When the camera shutter is not pressed, this is how a camera sits. Light comes in through the lens, is focused, passes through the aperture, bounces off the mirror, bounces twice off the pentaprism and then through the eyepiece so you can see it. Do you notice the shutter is in a bunch of pieces? This is to represent the two curtains of the shutter; front and back. I used four pieces but yours might have more or less. Here’s a picture looking in through the front of my camera for the curious.
That bright thing at the top is my thumb holding the mirror up and out of the way. What you are looking at is the front curtain of the shutter. Notice the individual blades (four of them). Behind this curtain is an identical curtain. When you press the shutter release all hell breaks loose. The mirror flips up out of the way (without the aid of my thumb). While it is doing that, the shutter curtains performs a little dance that looks like this:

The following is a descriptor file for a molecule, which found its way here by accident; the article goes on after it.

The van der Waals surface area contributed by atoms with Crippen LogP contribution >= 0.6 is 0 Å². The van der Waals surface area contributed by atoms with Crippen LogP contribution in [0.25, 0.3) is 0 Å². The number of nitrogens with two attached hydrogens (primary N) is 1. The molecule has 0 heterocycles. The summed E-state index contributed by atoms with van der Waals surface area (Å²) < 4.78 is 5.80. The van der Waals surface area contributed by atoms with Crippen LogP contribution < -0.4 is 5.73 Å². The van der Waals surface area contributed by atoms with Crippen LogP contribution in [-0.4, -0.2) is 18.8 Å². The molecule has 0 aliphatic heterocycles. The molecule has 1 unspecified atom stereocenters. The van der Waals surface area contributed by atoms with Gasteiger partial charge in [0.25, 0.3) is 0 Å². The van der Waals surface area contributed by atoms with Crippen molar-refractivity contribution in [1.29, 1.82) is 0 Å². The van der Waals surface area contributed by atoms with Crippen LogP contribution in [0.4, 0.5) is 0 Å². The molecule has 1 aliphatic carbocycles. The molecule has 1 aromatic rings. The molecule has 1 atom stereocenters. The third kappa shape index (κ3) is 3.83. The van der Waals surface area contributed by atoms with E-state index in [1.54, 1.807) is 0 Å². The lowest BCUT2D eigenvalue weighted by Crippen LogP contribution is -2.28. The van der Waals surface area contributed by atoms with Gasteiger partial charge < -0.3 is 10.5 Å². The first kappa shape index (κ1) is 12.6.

That’s how the shutter functions. When things get going really fast, the second curtain follows the first curtain, only letting in a smidge of light to expose the sensor for the set time, such as 1/200th of a second. Like so:
The faster the shutter speed, the more action in front of the camera is stopped. The slower the shutter speed, the more things in front of the camera can blur. To break blur down a bit further, let’s think about how you see things.